N/S shows as far as east as the Ukraine, as far north as Scandinavia and as far west as the Isles, France and Portugal.  In the project, I don't see anythin in Italy or the Balkans.  In fact I don't see any south of the Danube until you get west of it's headwaters (France and Iberia).

I think the pattern is strong enough you could pull Ysearch for people beyond the project and see if anyone does show up south of the Danube.

The "rest of P312*" without N/S has pretty much he same breadth of distribution East-West, North and Southwest.  However, the "rest of P312*" does include Swizterland, Italy and Greece.
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Mike Walsh
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« Reply #4 on: April 29, 2010, 01:21:11 AM »

N/S shows as far as east as the Ukraine, as far north as Scandinavia and as far west as the Isles, France and Portugal.  In the project, I don't see anythin in Italy or the Balkans.  In fact I don't see any south of the Danube until you get west of it's headwaters (France and Iberia).

Just a thought.  P312* N/S seems to overlap with both L21+ and U106+ but, at least in the project, is lacking in SE Europe.  Perhaps this subclade was in both the L21 and U106 predominated* camps when they decided to move in different directions.

* I don't mean to imply any camp was pure one thing versus another.
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rms2
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« Reply #5 on: April 29, 2010, 07:07:01 AM »

There are quite a few N-S men in Ysearch who are not in the R-P312 and Subclades Project. I don't recall seeing any from the Balkans, but there may be one or two out there.

It seems to me most of them are in Iberia and France. Ronan Dorvillers, the admin of the Bretagne Project, is a North-South guy, for example, but he hasn't been SNP tested.

There are a number of them in the French Heritage Project. They're pretty easy to spot, once you get used to looking for that three-marker combination.

It's too bad the WTY hasn't turned up an SNP for the N-S Cluster. It would go a long way toward breaking up R-P312*.
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rms2
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« Reply #6 on: April 29, 2010, 07:10:11 AM »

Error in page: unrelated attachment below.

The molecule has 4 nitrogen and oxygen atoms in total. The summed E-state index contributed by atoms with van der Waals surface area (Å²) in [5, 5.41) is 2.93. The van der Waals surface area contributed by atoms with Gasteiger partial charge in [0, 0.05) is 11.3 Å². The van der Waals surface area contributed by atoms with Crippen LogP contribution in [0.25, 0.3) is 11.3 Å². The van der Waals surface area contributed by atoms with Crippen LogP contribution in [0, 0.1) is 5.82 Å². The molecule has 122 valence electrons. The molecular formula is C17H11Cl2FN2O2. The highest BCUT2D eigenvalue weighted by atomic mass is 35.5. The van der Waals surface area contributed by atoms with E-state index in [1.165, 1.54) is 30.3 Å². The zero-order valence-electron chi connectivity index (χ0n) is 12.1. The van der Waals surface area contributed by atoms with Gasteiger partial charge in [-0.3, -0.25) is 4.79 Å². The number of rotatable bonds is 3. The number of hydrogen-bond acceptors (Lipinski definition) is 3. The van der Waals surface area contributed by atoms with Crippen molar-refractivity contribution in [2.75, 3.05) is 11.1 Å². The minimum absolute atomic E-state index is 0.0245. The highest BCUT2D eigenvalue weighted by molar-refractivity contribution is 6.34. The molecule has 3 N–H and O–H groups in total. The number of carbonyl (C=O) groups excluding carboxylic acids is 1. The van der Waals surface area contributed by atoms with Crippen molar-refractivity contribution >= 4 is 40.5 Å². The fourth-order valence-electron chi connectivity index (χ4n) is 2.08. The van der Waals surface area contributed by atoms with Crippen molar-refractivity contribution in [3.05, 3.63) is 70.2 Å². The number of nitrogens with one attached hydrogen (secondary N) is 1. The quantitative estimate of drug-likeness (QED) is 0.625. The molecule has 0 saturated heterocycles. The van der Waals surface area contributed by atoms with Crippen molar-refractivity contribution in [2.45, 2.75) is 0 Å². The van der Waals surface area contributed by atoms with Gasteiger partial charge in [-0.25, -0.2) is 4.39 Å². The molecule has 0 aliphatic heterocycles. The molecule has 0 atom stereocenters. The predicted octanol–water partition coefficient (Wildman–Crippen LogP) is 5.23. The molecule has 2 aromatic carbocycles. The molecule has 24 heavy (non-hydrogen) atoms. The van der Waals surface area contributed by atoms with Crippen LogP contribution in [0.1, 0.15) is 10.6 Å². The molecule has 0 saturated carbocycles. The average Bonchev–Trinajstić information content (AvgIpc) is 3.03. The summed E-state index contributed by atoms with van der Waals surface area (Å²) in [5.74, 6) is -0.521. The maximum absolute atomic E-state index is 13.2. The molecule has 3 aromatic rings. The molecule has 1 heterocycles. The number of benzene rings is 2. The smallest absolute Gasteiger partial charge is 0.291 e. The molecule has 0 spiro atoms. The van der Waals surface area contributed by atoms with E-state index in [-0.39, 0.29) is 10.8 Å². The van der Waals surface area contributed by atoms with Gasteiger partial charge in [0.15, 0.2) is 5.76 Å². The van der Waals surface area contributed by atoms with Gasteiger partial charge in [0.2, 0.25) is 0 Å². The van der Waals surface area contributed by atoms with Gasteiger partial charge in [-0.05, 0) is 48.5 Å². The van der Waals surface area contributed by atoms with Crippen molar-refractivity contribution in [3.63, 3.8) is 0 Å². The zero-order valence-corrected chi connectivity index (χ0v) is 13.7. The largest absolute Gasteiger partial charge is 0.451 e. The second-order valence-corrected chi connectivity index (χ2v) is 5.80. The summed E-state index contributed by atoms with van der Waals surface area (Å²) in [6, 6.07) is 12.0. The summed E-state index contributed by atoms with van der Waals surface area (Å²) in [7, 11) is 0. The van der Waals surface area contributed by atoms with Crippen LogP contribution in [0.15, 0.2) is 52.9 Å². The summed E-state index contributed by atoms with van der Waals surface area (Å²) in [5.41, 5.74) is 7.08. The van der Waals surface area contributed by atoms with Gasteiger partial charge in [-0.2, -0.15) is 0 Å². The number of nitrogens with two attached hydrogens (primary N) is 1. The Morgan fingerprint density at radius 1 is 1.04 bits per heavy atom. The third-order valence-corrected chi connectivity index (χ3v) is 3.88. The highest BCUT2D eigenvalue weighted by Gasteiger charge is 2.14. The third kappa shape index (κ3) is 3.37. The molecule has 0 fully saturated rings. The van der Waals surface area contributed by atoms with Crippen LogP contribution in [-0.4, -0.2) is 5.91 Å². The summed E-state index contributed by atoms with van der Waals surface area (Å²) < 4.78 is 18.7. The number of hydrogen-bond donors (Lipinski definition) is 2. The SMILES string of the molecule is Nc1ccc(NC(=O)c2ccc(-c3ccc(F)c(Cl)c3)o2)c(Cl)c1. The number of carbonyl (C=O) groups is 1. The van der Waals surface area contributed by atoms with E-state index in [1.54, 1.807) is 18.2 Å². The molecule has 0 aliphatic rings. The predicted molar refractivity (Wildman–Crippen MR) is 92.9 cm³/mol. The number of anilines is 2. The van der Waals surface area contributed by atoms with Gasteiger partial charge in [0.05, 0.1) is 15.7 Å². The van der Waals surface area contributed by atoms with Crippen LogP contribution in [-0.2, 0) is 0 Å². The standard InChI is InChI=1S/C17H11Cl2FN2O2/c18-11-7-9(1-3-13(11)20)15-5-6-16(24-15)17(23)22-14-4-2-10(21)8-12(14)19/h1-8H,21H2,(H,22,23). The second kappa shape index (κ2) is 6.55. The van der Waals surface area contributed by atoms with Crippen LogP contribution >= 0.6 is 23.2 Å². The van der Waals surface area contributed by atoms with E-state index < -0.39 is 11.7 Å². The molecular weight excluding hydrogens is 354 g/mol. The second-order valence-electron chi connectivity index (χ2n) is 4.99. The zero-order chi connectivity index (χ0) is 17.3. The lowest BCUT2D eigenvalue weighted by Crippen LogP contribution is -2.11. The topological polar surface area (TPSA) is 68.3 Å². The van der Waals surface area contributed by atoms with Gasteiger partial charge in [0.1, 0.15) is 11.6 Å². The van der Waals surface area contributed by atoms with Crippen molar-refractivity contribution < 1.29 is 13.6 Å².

I know it is far too much work to ask, but it would be very interesting to see what the N/S distribution looks like with the rest of P312* removed, and what the distribution of the rest of P312* looks like with the N/S cluster removed.

I'm not sure I want to take that on.

If I were in that cluster, I would start an FTDNA project for it.
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rms2
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« Reply #7 on: April 29, 2010, 07:47:36 AM »

I just took a quick look at the Iberian Peninsula DNA Project and counted 19 North-South guys.  There were also several others with 437=14, 448=18, but who only have 25 markers and so can't be counted in the cluster because we don't know their H4 value.

http://www.familytreedna.com/public/IberianDNA/default.aspx?section=yresults

I don't count someone in the N-S Cluster unless he has the whole three-marker combination, because I know of quite a few guys who are one off it who are not R-P312*. For example, we have a few men with 437=14, 448=18 and H4=11 in the R-L21 Plus Project.

In the French Heritage Project I counted 11 N-S guys with the whole three-marker combination. There were also a few others with 437=14, 448=18, with only 25 markers, but not as many as in the Iberian Peninsula Project.

I didn't have time to check on which of the N-S men in both of those projects above are already in the R-P312 and Subclades Project. Some of them are, because I recognized their names, but many of them are not.
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Mike Walsh
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« Reply #8 on: April 29, 2010, 08:38:16 AM »

I did a query of Ysearch looking for R-P312* N/S.  I'm not that great Ysearch but here is the way I did it.  I manually entered the minimum 8 markers.